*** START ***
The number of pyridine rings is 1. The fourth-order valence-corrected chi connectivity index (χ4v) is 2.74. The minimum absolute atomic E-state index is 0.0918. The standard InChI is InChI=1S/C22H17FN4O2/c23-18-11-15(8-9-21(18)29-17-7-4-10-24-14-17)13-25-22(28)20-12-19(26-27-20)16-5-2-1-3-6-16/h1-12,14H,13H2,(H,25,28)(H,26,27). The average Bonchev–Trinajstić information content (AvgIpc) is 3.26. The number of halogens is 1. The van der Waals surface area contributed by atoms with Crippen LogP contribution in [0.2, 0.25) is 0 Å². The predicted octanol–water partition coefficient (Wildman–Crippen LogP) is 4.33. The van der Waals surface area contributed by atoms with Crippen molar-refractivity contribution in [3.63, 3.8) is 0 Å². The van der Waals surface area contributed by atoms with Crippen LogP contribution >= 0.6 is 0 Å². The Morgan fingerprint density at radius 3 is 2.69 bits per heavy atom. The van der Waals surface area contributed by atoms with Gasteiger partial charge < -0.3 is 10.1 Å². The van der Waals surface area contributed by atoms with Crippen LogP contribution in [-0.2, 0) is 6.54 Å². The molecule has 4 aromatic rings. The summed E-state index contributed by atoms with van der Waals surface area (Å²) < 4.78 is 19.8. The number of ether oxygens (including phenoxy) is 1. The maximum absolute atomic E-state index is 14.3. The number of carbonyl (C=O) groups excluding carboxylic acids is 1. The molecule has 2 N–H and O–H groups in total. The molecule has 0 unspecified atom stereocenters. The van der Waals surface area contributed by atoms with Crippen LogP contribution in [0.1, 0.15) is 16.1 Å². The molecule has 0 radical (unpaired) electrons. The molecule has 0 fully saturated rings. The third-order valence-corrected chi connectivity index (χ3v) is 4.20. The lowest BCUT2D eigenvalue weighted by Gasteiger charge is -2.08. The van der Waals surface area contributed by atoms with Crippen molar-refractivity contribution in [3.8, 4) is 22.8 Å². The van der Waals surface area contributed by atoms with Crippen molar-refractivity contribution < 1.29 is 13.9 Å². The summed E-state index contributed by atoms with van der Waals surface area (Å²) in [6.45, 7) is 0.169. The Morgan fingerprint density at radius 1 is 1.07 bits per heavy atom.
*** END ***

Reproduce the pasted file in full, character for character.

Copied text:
The number of pyridine rings is 1. The fourth-order valence-corrected chi connectivity index (χ4v) is 2.74. The minimum absolute atomic E-state index is 0.0918. The standard InChI is InChI=1S/C22H17FN4O2/c23-18-11-15(8-9-21(18)29-17-7-4-10-24-14-17)13-25-22(28)20-12-19(26-27-20)16-5-2-1-3-6-16/h1-12,14H,13H2,(H,25,28)(H,26,27). The average Bonchev–Trinajstić information content (AvgIpc) is 3.26. The number of halogens is 1. The van der Waals surface area contributed by atoms with Crippen LogP contribution in [0.2, 0.25) is 0 Å². The predicted octanol–water partition coefficient (Wildman–Crippen LogP) is 4.33. The van der Waals surface area contributed by atoms with Crippen molar-refractivity contribution in [3.63, 3.8) is 0 Å². The van der Waals surface area contributed by atoms with Crippen LogP contribution >= 0.6 is 0 Å². The Morgan fingerprint density at radius 3 is 2.69 bits per heavy atom. The van der Waals surface area contributed by atoms with Gasteiger partial charge < -0.3 is 10.1 Å². The van der Waals surface area contributed by atoms with Crippen LogP contribution in [-0.2, 0) is 6.54 Å². The molecule has 4 aromatic rings. The summed E-state index contributed by atoms with van der Waals surface area (Å²) < 4.78 is 19.8. The number of ether oxygens (including phenoxy) is 1. The maximum absolute atomic E-state index is 14.3. The number of carbonyl (C=O) groups excluding carboxylic acids is 1. The molecule has 2 N–H and O–H groups in total. The molecule has 0 unspecified atom stereocenters. The van der Waals surface area contributed by atoms with Crippen LogP contribution in [0.1, 0.15) is 16.1 Å². The molecule has 0 radical (unpaired) electrons. The molecule has 0 fully saturated rings. The third-order valence-corrected chi connectivity index (χ3v) is 4.20. The lowest BCUT2D eigenvalue weighted by Gasteiger charge is -2.08. The van der Waals surface area contributed by atoms with Crippen molar-refractivity contribution in [3.8, 4) is 22.8 Å². The van der Waals surface area contributed by atoms with Crippen molar-refractivity contribution < 1.29 is 13.9 Å². The summed E-state index contributed by atoms with van der Waals surface area (Å²) in [6.45, 7) is 0.169. The Morgan fingerprint density at radius 1 is 1.07 bits per heavy atom.